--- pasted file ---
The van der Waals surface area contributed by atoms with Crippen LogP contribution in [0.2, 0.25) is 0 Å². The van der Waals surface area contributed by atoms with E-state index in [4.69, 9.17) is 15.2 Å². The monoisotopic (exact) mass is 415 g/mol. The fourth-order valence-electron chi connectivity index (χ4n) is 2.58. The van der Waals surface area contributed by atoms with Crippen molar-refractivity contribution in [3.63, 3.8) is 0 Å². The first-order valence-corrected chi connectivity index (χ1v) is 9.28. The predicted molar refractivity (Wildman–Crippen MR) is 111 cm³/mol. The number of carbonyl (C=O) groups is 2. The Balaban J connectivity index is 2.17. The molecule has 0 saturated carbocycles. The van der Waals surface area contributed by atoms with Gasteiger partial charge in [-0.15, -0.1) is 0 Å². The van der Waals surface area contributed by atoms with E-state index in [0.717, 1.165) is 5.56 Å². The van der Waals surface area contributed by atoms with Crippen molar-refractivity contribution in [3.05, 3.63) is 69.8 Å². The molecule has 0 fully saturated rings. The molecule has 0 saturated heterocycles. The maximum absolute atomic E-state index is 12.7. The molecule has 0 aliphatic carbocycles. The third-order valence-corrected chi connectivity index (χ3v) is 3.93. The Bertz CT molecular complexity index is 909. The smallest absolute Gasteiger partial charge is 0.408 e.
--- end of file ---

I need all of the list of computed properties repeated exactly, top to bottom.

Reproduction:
The van der Waals surface area contributed by atoms with Crippen LogP contribution in [0.2, 0.25) is 0 Å². The van der Waals surface area contributed by atoms with E-state index in [4.69, 9.17) is 15.2 Å². The monoisotopic (exact) mass is 415 g/mol. The fourth-order valence-electron chi connectivity index (χ4n) is 2.58. The van der Waals surface area contributed by atoms with Crippen molar-refractivity contribution in [3.63, 3.8) is 0 Å². The first-order valence-corrected chi connectivity index (χ1v) is 9.28. The predicted molar refractivity (Wildman–Crippen MR) is 111 cm³/mol. The number of carbonyl (C=O) groups is 2. The Balaban J connectivity index is 2.17. The molecule has 0 saturated carbocycles. The van der Waals surface area contributed by atoms with Gasteiger partial charge in [-0.15, -0.1) is 0 Å². The van der Waals surface area contributed by atoms with E-state index in [0.717, 1.165) is 5.56 Å². The van der Waals surface area contributed by atoms with Crippen molar-refractivity contribution in [3.05, 3.63) is 69.8 Å². The molecule has 0 fully saturated rings. The molecule has 0 saturated heterocycles. The maximum absolute atomic E-state index is 12.7. The molecule has 0 aliphatic carbocycles. The third-order valence-corrected chi connectivity index (χ3v) is 3.93. The Bertz CT molecular complexity index is 909. The smallest absolute Gasteiger partial charge is 0.408 e.